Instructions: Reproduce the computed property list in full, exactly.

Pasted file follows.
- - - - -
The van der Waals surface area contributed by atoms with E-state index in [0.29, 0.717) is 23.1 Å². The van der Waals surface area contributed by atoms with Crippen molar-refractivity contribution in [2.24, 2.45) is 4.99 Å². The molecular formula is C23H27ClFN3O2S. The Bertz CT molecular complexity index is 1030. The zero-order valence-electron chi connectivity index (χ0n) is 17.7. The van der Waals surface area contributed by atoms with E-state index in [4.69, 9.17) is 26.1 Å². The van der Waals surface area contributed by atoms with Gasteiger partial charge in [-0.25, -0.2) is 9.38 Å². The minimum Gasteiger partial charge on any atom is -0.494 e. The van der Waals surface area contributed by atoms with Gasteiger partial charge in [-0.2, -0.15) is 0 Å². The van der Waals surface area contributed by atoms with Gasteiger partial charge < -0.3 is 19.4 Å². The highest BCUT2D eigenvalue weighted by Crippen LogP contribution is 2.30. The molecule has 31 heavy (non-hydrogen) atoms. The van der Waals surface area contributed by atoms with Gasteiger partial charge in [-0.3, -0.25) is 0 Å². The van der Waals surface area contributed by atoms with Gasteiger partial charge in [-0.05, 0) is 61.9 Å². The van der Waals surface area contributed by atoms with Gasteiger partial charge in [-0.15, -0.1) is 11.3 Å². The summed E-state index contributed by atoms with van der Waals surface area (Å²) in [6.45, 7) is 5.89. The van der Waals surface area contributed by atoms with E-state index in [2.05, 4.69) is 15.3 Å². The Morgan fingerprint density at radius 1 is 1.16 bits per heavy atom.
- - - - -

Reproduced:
The van der Waals surface area contributed by atoms with E-state index in [0.29, 0.717) is 23.1 Å². The van der Waals surface area contributed by atoms with Crippen molar-refractivity contribution in [2.24, 2.45) is 4.99 Å². The molecular formula is C23H27ClFN3O2S. The Bertz CT molecular complexity index is 1030. The zero-order valence-electron chi connectivity index (χ0n) is 17.7. The van der Waals surface area contributed by atoms with E-state index in [4.69, 9.17) is 26.1 Å². The van der Waals surface area contributed by atoms with Gasteiger partial charge in [-0.25, -0.2) is 9.38 Å². The minimum Gasteiger partial charge on any atom is -0.494 e. The van der Waals surface area contributed by atoms with Gasteiger partial charge in [-0.2, -0.15) is 0 Å². The van der Waals surface area contributed by atoms with Gasteiger partial charge < -0.3 is 19.4 Å². The highest BCUT2D eigenvalue weighted by Crippen LogP contribution is 2.30. The molecule has 31 heavy (non-hydrogen) atoms. The van der Waals surface area contributed by atoms with Gasteiger partial charge in [-0.3, -0.25) is 0 Å². The van der Waals surface area contributed by atoms with Gasteiger partial charge in [-0.05, 0) is 61.9 Å². The van der Waals surface area contributed by atoms with Gasteiger partial charge in [-0.15, -0.1) is 11.3 Å². The summed E-state index contributed by atoms with van der Waals surface area (Å²) in [6.45, 7) is 5.89. The van der Waals surface area contributed by atoms with E-state index in [2.05, 4.69) is 15.3 Å². The Morgan fingerprint density at radius 1 is 1.16 bits per heavy atom.